State-Tax Systems Need Fix, Report Finds
Like a Model T in the Daytona 500, many state tax systems are too dated and inefficient to enable state governments to run effectively in a 21st-century economy.
That’s the conclusion of “The Way We Tax: A 50-State Report” by Governing magazine, an ambitious study undertaken with the support of the Pew Center on the States (parent body that funds Stateline.org).
“The vast majority of state tax systems are inadequate for the task of funding a 21st-century government,” write the report’s authors. “Most of those tax systems are also unfair. They break the golden rule of tax equity: collect the lowest possible rates on the widest possible base of taxpayers.”
Governing provides no overall ranking, but the following five states — Alabama, Florida, Nevada, Tennessee and Texas received multiple one-star grades (one star is bad; four stars is excellent) in Governing‘s analysis. The three categories in which states are judged: fairness, adequacy of revenues and management of the system.
Nevada, the only state at the bottom of all three categories, could well lay claim to having the nation’s worst tax system. Not only are the state’s taxes narrow and illogically applied, according to Governing, but the state doesn’t even do a decent job collecting them.
“The sales tax base is narrowly drawn and riddled with exemptions, covering virtually no services in a state where the economy is almost entirely service-based,” said the report. “Nevada hasn’t been much better at administering the tax law than it was in creating it.”
A state task force charged with evaluating the Nevada’s tax structure, the Governor’s Task Force On Tax Policy, released a report last November calling for an increase in the property tax, a gross receipts tax on business with more than $350,000 of gross income, increases in cigarette and liquor taxes and a 6.5 percent tax on amusements.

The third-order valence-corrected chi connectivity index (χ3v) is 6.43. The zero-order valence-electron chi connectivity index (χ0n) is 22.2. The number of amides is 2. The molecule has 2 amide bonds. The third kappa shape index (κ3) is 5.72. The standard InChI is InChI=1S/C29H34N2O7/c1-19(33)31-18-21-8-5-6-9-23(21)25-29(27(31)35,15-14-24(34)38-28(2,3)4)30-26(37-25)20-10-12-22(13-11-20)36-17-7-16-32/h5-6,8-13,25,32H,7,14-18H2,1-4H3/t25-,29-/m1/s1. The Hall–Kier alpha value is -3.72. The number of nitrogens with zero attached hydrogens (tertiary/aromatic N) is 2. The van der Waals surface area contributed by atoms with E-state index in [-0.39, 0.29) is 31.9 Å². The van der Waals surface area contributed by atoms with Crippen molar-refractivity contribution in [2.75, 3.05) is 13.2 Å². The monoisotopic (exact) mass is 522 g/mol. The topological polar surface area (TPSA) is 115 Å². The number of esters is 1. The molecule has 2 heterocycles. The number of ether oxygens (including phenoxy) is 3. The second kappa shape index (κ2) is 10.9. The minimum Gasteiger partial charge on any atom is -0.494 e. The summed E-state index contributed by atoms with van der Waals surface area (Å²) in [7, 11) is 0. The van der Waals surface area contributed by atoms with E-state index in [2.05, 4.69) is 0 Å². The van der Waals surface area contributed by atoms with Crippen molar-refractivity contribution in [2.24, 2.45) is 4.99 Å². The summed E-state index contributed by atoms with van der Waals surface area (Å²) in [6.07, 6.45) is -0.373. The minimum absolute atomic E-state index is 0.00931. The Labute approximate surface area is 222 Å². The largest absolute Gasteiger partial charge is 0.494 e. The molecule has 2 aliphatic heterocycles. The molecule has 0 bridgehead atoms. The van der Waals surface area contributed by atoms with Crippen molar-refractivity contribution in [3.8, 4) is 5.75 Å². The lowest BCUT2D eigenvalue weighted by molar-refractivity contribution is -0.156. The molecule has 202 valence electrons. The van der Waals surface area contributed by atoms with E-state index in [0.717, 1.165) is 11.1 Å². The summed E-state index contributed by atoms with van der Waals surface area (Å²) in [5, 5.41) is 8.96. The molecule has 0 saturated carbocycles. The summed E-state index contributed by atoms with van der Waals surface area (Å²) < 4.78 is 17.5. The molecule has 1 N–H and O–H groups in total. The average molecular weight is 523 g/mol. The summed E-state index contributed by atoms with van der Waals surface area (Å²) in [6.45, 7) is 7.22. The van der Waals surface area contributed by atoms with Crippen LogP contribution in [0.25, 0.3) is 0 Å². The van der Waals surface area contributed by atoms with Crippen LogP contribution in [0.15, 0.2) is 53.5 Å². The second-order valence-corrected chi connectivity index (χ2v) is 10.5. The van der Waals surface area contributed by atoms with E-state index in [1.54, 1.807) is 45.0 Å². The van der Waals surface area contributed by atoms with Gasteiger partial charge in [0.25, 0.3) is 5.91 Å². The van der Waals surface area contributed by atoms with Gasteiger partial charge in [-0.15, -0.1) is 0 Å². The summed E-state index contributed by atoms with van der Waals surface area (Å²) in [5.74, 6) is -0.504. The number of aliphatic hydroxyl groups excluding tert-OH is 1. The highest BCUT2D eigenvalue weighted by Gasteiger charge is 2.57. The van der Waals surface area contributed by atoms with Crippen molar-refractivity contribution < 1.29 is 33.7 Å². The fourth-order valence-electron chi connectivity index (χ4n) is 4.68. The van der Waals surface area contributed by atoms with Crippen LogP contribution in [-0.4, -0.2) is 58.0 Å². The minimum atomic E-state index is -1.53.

The task force’s recommendations were quickly attacked by critics in the legislature.
Undaunted, Gov. Kenny Guinn (R) issued a new call for tax reform in his Jan. 20 State of the State address.
“Implicit in [our] tax strategy was a belief that the revenues from gaming and tourism could keep pace with our growing and diverse population. Unfortunately, this strategy has failed,” he said. “Therefore, I bring to you tonight a budget request for $980 million in new revenue. This budget is built on a series of broad-based business taxes that move Nevada toward a more stable revenue base.”
Florida, another state Governing says has a poor-performing tax structure, was the site of a halting reform effort last year.
Former Senate President John McKay (R) led a drive to expand the state sales tax to include some services and remove exemptions. The changes would have generated no additional revenue, since the rate would be lowered as the base was expanded. But new revenue was never McKay’s goal.
“The main issues I focused on were fairness and antiquity, the fact that it is outdated,” McKay told Stateline.org. “The system was put together in 1948. The whole economy has changed and unfortunately the tax system has not changed with it. There are a lot of things that are not taxed that should be taxed.”
For example, McKay said, the state taxes fishing poles but not trips on charter fishing boats. This, he said, makes little sense in Florida’s economy, which is heavily dependent on services and tourism.
McKay’s reform effort didn’t get far. Gov. Jeb Bush (R) opposed it. And a proposed ballot question on the matter was struck down by the 1st District Court of Appeals, which ruled that the referendum’s wording was misleading and too unclear for the November ballot.
No longer in the Senate but still concerned about Florida’s tax system, McKay said he may make a push for tax reform through the citizen initiative process.
Governing acknowledges how politically problematic tax reform can be, since most reform generally involves shifting the burden from one taxpayer to another.
Or as Minnesota Gov. Jess Ventura (I) put it in his 1999 State of the State address: “One taxpayer’s fix becomes another taxpayer’s problem.”
To read Governing‘s study, “The Way We Tax: A 50-State Report”, please click here. The report will also be published in the February issue of Governing magazine.
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